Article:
A jury deliberated his sentence for about three hours, capping a trial in which Roof did not fight for his life or show any remorse. At the beginning of the trial, he addressed jurors directly, insisting that he wasn't mentally ill, but he never asked them for forgiveness or mercy, or explained the crime.
He threw away one last chance to plead for his life on Tuesday, telling jurors: "I still feel like I had to do it."
Every juror looked directly at Roof as he spoke for about five minutes. A few nodded as he reminded them that they said during jury selection they could fairly weigh the factors of his case. Only one of them, he noted, had to disagree to spare his life.
"I have the right to ask you to give me a life sentence, but I'm not sure what good it would do anyway," he said.
When the verdict was read, he stood stoic and showed no emotion. He will be formally sentenced Wednesday.
Roof told FBI agents when they arrested him a day after the June 17, 2015, slayings that he wanted the shootings to bring back segregation or perhaps start a race war. Instead, the slayings had a unifying effect, as South Carolina removed the Confederate flag from its Statehouse for the first time in more than 50 years and other states followed suit, taking down Confederate banners and monuments. Roof had posed with the flag in photos.
The attacker specifically picked out Emanuel AME Church, the South's oldest black church, to carry out the cold, calculated slaughter, Assistant U.S. Attorney Jay Richardson said.
The 12 people Roof targeted opened the door for a stranger with a smile, he said. Three people survived the attack.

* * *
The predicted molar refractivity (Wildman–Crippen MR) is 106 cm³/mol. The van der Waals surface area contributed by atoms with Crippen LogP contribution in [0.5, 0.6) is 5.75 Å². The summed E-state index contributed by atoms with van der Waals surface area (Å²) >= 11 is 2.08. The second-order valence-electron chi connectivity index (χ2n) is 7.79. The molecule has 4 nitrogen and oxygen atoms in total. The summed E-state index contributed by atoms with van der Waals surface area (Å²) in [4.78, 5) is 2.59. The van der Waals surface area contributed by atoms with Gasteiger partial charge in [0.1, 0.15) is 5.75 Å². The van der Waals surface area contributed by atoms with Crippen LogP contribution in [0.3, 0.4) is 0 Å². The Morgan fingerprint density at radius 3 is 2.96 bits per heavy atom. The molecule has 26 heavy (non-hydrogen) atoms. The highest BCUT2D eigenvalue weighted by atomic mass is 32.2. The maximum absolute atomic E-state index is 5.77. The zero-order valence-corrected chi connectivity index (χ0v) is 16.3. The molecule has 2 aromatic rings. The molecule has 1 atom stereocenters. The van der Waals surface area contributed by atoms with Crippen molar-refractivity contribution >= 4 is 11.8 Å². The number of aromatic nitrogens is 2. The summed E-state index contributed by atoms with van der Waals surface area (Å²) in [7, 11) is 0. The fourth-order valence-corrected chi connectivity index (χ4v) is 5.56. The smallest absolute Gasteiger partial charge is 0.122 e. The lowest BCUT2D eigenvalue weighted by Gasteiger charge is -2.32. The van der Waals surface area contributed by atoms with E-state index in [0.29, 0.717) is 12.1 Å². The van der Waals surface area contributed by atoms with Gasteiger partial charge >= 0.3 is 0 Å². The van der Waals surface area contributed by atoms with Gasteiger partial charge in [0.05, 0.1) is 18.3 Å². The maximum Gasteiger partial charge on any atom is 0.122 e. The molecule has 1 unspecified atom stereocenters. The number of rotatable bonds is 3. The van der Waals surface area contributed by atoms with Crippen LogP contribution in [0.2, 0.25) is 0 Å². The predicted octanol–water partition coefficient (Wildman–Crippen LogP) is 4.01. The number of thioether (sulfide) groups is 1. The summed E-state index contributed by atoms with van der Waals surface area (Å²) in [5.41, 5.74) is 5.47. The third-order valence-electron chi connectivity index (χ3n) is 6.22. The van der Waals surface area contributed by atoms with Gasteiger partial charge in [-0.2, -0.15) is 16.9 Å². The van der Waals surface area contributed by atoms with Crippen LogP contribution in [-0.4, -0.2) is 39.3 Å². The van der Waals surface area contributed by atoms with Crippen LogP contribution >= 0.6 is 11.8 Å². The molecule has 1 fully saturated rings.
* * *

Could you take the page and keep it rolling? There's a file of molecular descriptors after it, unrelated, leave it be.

"They welcomed a 13th person that night ... with a kind word, a Bible, a handout and a chair," Richardson said during his closing argument. "He had come with a hateful heart and a Glock .45."
The gunman sat with the Bible study group for about 45 minutes. During the final prayer - when everyone's eyes were closed - he started firing. He stood over some of the fallen victims, shooting them again as they lay on the floor, Richardson said.
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The prosecutor reminded jurors about each one of the victims and the bloody scene that Roof left in the church's lower level.
The jury convicted him last month of all 33 federal charges he faced, including hate crimes.
Roof did not explain his actions to jurors, saying only that "anyone who hates anything in their mind has a good reason for it."
Nearly two dozen friends and relatives of the victims testified during the sentencing phase of the trial. They shared cherished memories and talked about a future without a mother, father, sister or brother. They shed tears, and their voices shook, but none of them said whether Roof should face the death penalty.
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Richardson recalled Jennifer Pinckney's remarks about her husband, Clementa, who was remembered for singing goofy songs and watching cartoons with their young daughters in his spare time.
After more than two hours of discussions, jurors re-watched a speech by one of the victims, Clementa Pinckney, the church pastor and a state senator. In it, Pinckney talks about the history of Emanuel and its mission.
Roof acted as his own attorney and did not question any witnesses or put up any evidence.
The last person sent to federal death row was Boston Marathon bomber Dzhokhar Tsarnaev in 2015.